Eulogy for my father. He became a Roman Catholic priest three years after our mother died.
       That makes me the son of a preacher man.
       Father Ernie died on Thanksgiving Day 2001. His funeral was held at Lady of Refuge, in Long Beach, California.  
       His grandkids had all gone up to present the communion gifts (wine and hosts) at his funeral mass.  Celeste's (our daughter) eyes were swollen and tears poured down her cheeks as she walked with the rest of the grandkids.  A huge lump was growing in my throat as I watched her crying.  So it was that I walked up to the pulpit to give the eulogy.  I fiddled with the papers until the lump in my throat subsided.
       I pulled my shoulders back, looked at the full church. "Let me preface this eulogy by stating that I am a story teller," I said to the congregation. "And I never let the facts get in the way of the truth. 
       I had begun to write our father's eulogy while on the plane down from to Seattle to Los Angeles.  I was only able to come up with snippets of memories of bygone days.  I asked my siblings to help me out and they, too, gave me more snippets of their memories of dad from bygone days.  How can I honor our father at his funeral with only snippets?  How can I condense the meaning of his life for us into a few minutes?  This was becoming a daunting task for a son who is grieving for his father.  
       It was the night before the funeral and the eulogy was not yet complete, much less meaningful.  I asked my father, as I went to sleep, to help me out.  Now, my father was a morning person, whereas the rest of the Montoyas are night people.  So, of course, my father woke me up at 5:00 am with information I did not know.  
       Many of you considered him as an angel.  And I found out that he really was an angel.  He told me (at 5am in the early morning) that he used to be an angel in heaven.  Not only that, but he was a special angel. He was an accountant angel.  One day he asked God to make him human so that he could come down here and help people and maybe even become a priest.  
       God loved our father very much, but He had some concerns about our father.  "Ernie," God said, "You are not very funny, you can't dance and you can't even sing.  Granted those are not talents that an accountant needs, but if you are going to be a priest and if you want people to listen to you, those talents are really helpful."  Accountant Angel, Ernie, was not to be discouraged.  He matter of factly replied, "You're God. Do something."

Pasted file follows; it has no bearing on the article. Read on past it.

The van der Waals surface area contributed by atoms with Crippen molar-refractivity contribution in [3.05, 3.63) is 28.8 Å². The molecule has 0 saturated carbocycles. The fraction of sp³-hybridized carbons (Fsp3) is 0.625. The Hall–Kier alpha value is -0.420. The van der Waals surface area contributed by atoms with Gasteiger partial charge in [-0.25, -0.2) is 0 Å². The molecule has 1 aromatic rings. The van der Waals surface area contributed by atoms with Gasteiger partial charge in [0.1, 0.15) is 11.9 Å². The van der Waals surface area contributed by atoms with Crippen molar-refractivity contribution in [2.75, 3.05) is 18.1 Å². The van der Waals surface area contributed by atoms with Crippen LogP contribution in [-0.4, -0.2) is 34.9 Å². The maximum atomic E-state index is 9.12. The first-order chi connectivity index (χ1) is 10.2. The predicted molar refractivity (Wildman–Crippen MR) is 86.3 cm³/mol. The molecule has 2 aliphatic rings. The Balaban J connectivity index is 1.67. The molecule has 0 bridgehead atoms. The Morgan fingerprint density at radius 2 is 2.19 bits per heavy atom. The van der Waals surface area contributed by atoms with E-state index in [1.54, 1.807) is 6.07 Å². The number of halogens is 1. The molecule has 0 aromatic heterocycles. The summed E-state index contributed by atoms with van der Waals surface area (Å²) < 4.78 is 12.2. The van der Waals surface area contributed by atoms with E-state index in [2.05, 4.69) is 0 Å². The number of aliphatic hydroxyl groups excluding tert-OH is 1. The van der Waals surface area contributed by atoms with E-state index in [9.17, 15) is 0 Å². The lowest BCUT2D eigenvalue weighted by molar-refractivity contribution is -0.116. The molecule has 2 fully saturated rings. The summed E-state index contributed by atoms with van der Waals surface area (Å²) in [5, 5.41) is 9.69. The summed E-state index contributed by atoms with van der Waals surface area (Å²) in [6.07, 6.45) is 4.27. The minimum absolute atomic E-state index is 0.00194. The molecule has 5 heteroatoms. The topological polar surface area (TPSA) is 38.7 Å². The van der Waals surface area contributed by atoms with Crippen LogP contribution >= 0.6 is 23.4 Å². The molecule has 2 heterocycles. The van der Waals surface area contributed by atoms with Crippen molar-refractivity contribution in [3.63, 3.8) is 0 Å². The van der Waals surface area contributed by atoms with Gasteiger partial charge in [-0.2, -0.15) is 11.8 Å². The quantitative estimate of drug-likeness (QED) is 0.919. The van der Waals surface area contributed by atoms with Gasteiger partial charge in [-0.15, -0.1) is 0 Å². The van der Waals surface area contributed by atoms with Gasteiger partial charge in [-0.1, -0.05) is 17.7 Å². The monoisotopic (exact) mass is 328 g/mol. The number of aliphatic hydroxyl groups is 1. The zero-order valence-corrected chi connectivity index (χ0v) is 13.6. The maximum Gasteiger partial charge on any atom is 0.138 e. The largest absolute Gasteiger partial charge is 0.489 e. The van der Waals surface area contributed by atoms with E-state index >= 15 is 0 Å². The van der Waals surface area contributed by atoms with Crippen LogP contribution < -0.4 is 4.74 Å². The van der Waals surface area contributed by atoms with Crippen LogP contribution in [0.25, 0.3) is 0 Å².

And  God did.
       God must have really loved his accountant because he gave him some very special teachers who would turn this angelic accountant into a loving and funny man. God figured that Ernie was going to need rhythm so He would turn him into a Chicano. Dad was born in Bernalillo, New Mexico to Miguel and Catalina Montoya.  
       Dad almost slipped back into becoming an accountant.  He even attended accounting classes in college.  So God quickly got him a job as a mailman.  Dad learned to art of talking and listening on his mail routes.
       Accountants tend to be very "by the rule" kind of guys, and dad was no exception.  So God gave our dad, our Uncle Mike as an older brother.  Uncle Mike taught dad that there is more to life than obeying all the rules.  There is gusto in life and sometimes you just have to go for it, even if it means breaking some of the rules.  
       But this wasn't enough.  Dad needed humor in his life and he needed it desperately.  So God gave our dad, Amy.  Now Amy means love.  And Amy married our dad and gave him love and humor.  Mom would set traps for dad to make him laugh.  She made up stories just to make him laugh.  She would hide behind doors, curtains or furniture and scare him.  Then she would laugh and laugh and he would too.  She pushed dad outside his comfort zone with new ideas.  One day, after mom finished reading a book on plants, she talked dad into going outside and threatening the lemon tree with an axe if it did not produce lemons.  Dad could never refuse mom.  He felt stupid yelling at the lemon tree.  To our delight and amazement, that lemon tree grew two huge lemons. It produced lemons year round from then on.